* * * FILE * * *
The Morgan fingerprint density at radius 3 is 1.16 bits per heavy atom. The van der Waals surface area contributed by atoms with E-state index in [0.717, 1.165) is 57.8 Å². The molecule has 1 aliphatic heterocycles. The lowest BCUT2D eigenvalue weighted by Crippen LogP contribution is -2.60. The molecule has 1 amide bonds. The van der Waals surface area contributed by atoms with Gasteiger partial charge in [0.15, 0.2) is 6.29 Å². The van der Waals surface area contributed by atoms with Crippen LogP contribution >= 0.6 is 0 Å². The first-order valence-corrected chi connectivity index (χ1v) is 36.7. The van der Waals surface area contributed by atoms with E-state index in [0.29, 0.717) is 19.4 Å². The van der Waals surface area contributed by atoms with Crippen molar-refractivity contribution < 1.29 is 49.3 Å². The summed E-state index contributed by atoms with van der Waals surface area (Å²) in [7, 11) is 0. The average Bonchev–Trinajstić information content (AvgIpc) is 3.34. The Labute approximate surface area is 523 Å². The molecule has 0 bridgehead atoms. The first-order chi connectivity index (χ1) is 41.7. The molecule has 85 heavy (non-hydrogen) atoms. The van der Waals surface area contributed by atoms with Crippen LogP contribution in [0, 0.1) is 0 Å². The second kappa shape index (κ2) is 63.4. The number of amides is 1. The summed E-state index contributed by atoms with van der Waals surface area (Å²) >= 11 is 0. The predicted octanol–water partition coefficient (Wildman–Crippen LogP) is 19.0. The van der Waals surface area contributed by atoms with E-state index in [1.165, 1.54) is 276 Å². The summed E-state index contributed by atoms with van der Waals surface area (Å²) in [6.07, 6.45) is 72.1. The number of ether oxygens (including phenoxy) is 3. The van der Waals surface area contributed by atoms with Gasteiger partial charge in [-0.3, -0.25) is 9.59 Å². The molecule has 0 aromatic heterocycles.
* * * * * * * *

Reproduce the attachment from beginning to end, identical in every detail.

The Morgan fingerprint density at radius 3 is 1.16 bits per heavy atom. The van der Waals surface area contributed by atoms with E-state index in [0.717, 1.165) is 57.8 Å². The molecule has 1 aliphatic heterocycles. The lowest BCUT2D eigenvalue weighted by Crippen LogP contribution is -2.60. The molecule has 1 amide bonds. The van der Waals surface area contributed by atoms with Gasteiger partial charge in [0.15, 0.2) is 6.29 Å². The van der Waals surface area contributed by atoms with Crippen LogP contribution >= 0.6 is 0 Å². The first-order valence-corrected chi connectivity index (χ1v) is 36.7. The van der Waals surface area contributed by atoms with E-state index in [0.29, 0.717) is 19.4 Å². The van der Waals surface area contributed by atoms with Crippen molar-refractivity contribution < 1.29 is 49.3 Å². The summed E-state index contributed by atoms with van der Waals surface area (Å²) in [7, 11) is 0. The average Bonchev–Trinajstić information content (AvgIpc) is 3.34. The Labute approximate surface area is 523 Å². The molecule has 0 bridgehead atoms. The first-order chi connectivity index (χ1) is 41.7. The molecule has 85 heavy (non-hydrogen) atoms. The van der Waals surface area contributed by atoms with Crippen LogP contribution in [0, 0.1) is 0 Å². The second kappa shape index (κ2) is 63.4. The number of amides is 1. The summed E-state index contributed by atoms with van der Waals surface area (Å²) >= 11 is 0. The predicted octanol–water partition coefficient (Wildman–Crippen LogP) is 19.0. The van der Waals surface area contributed by atoms with E-state index in [1.165, 1.54) is 276 Å². The summed E-state index contributed by atoms with van der Waals surface area (Å²) in [6.07, 6.45) is 72.1. The number of ether oxygens (including phenoxy) is 3. The van der Waals surface area contributed by atoms with Gasteiger partial charge in [-0.3, -0.25) is 9.59 Å². The molecule has 0 aromatic heterocycles.